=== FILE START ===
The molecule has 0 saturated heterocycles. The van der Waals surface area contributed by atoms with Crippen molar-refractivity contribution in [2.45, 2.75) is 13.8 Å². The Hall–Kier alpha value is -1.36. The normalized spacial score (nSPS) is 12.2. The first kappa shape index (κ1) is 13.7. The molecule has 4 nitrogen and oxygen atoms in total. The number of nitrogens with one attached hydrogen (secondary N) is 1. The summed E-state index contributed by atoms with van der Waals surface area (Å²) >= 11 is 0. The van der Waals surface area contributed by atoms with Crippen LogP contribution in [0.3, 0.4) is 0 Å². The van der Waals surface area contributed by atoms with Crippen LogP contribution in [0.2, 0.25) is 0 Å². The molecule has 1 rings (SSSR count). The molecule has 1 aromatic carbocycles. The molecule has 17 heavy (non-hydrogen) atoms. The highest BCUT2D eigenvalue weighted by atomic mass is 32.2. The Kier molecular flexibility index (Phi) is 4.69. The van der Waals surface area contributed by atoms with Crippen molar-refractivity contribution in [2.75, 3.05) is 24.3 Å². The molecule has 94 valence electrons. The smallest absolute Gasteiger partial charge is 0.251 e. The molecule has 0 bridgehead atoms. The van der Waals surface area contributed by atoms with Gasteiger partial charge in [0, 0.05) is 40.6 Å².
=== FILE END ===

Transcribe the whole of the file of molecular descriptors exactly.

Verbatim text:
The molecule has 0 saturated heterocycles. The van der Waals surface area contributed by atoms with Crippen molar-refractivity contribution in [2.45, 2.75) is 13.8 Å². The Hall–Kier alpha value is -1.36. The normalized spacial score (nSPS) is 12.2. The first kappa shape index (κ1) is 13.7. The molecule has 4 nitrogen and oxygen atoms in total. The number of nitrogens with one attached hydrogen (secondary N) is 1. The summed E-state index contributed by atoms with van der Waals surface area (Å²) >= 11 is 0. The van der Waals surface area contributed by atoms with Crippen LogP contribution in [0.3, 0.4) is 0 Å². The van der Waals surface area contributed by atoms with Crippen LogP contribution in [0.2, 0.25) is 0 Å². The molecule has 1 rings (SSSR count). The molecule has 1 aromatic carbocycles. The molecule has 17 heavy (non-hydrogen) atoms. The highest BCUT2D eigenvalue weighted by atomic mass is 32.2. The Kier molecular flexibility index (Phi) is 4.69. The van der Waals surface area contributed by atoms with Crippen molar-refractivity contribution in [2.75, 3.05) is 24.3 Å². The molecule has 94 valence electrons. The smallest absolute Gasteiger partial charge is 0.251 e. The molecule has 0 bridgehead atoms. The van der Waals surface area contributed by atoms with Gasteiger partial charge in [0, 0.05) is 40.6 Å².